As for the Iranian people, they are well aware of the likely consequences of war and attempts at regime change. Although they do not like their own government, they know about the plight of the Palestinians and the regional consequences of US wars - not to mention the west’s one-sided policies (including turning a blind eye to the nuclear-weapons possessed by Israel).

They know about the plight of the Iraqi people and how they feel about the US invasion of 2003. After all, Iranians have close connections to Iraqis and that is not just because of the long border between the two countries, but the fact that the majority of the population in both countries are Shia Muslim. Both host large numbers of visiting ‘pilgrims’ from each other: in Iraq, Karbala and Najaf are major destinations for Iranians, while Mashhad and Ghom, in Iran, host large numbers of Iraqis. Indeed some families have members on both sides of the border, so they are well aware of the disaster that is now Iraq - 20 years after George Bush and Tony Blair launched the invasion to ‘bring democracy’ to the country.

A recent Gallup poll recording the views of Iraqis and conducted close to the 20th anniversary of the invasion, which took place on March 19 2003, certainly makes sad reading. It reveals that, while 60% of Iraqis say the situation in the country has worsened since the US-led invasion, only 29% of those participating in the survey believe that the goal was to topple Saddam Hussein’s regime. Other reasons, such as serving the interests of US defence contractors, fighting terrorism and bringing democracy to Iraq are mentioned, but they were less popular responses.

When it comes to the future US military presence in the country, Iraqis are divided. It should be noted that the number of US military personnel in Iraq has dropped considerably from a peak of 170,000 in 2007 to just 2,500 now. Those living in the southern part of Iraq would prefer an immediate US withdrawal, while respondents in the northern part, including the Iraqi Kurdistan region, believe some level of US presence is “necessary”. A total of 47% wanted an immediate US withdrawal.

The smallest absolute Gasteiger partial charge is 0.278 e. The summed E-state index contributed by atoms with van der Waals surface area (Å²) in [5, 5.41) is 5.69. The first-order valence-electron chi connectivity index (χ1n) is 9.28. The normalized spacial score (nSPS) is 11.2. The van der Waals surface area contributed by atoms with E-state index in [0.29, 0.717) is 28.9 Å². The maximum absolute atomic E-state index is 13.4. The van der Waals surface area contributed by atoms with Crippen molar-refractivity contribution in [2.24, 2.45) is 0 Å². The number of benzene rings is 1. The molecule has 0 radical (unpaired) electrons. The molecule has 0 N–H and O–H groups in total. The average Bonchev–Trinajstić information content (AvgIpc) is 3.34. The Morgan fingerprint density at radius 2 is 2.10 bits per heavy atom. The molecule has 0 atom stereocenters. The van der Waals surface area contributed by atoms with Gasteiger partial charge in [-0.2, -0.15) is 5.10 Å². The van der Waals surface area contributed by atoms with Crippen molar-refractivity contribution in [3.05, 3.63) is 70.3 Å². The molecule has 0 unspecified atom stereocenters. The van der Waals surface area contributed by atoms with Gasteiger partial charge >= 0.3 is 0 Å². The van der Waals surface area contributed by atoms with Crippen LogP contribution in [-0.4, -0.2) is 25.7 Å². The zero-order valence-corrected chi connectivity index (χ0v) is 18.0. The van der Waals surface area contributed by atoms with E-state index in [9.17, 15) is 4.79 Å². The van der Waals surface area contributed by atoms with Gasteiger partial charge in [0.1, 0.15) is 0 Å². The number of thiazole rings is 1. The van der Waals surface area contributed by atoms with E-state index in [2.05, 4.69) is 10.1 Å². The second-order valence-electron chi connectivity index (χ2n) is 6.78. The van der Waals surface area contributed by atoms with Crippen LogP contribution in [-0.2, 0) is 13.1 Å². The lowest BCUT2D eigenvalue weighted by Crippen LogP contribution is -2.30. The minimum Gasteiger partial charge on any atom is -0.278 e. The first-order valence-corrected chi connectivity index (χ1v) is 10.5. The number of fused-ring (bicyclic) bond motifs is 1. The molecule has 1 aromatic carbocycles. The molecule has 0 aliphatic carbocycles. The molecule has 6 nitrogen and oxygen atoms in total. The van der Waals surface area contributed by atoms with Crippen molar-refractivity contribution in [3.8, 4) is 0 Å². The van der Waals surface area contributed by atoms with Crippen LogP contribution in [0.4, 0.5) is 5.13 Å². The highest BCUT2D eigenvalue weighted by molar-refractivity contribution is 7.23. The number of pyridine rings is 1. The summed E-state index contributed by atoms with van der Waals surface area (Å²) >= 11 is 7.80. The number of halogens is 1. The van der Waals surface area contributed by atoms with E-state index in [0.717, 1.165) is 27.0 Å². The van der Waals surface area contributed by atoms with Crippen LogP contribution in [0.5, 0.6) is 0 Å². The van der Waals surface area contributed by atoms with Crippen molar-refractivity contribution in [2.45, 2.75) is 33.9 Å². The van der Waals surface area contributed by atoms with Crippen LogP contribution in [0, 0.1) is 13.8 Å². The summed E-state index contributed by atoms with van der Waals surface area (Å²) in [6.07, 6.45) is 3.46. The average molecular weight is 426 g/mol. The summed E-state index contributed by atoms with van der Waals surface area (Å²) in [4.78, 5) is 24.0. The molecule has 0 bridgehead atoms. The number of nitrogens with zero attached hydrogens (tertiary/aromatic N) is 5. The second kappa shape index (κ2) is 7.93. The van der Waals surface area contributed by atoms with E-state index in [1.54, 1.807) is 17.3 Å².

In addition, 75% of Iraqi Shiites who responded to the poll consider the entry of US coalition forces was bad. They support Russia as a political and security ally, and this is probably in line with their allegiance to Iran’s Islamic Republic. While 39% want better economic relations with China, 27% favour economic ties with the US and 13% support trade with Russia and Turkey, only 8% think there is any benefit in further economic ties with Iran.

It is interesting that 20 years after the invasion of Iraq - an event that even moderate BBC commentators, such as John Simpson and Jeremy Bowen, regularly refer to as a ‘catastrophe’ - there are still idiots amongst Iranian exiles, not to mention Israeli and US politicians, who consider such options. But, of course, since the ‘international community’ not only failed to punish criminals such as Bush and Blair, but largely supported their actions, it is not surprising that we are facing the threat of another ‘war’ in the Middle East.